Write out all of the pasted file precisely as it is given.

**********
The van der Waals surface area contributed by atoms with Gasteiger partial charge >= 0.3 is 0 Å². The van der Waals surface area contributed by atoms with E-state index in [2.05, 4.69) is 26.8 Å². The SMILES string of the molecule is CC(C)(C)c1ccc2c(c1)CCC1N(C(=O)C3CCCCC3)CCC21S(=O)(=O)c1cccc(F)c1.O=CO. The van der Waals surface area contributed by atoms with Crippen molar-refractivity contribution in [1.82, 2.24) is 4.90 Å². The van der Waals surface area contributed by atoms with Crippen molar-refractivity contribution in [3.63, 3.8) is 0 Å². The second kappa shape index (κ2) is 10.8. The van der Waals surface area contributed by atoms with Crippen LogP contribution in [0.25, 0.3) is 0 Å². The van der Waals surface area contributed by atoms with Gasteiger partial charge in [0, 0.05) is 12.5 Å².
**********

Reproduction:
The van der Waals surface area contributed by atoms with Gasteiger partial charge >= 0.3 is 0 Å². The van der Waals surface area contributed by atoms with E-state index in [2.05, 4.69) is 26.8 Å². The SMILES string of the molecule is CC(C)(C)c1ccc2c(c1)CCC1N(C(=O)C3CCCCC3)CCC21S(=O)(=O)c1cccc(F)c1.O=CO. The van der Waals surface area contributed by atoms with Crippen molar-refractivity contribution in [1.82, 2.24) is 4.90 Å². The van der Waals surface area contributed by atoms with Crippen molar-refractivity contribution in [3.63, 3.8) is 0 Å². The second kappa shape index (κ2) is 10.8. The van der Waals surface area contributed by atoms with Crippen LogP contribution in [0.25, 0.3) is 0 Å². The van der Waals surface area contributed by atoms with Gasteiger partial charge in [0, 0.05) is 12.5 Å².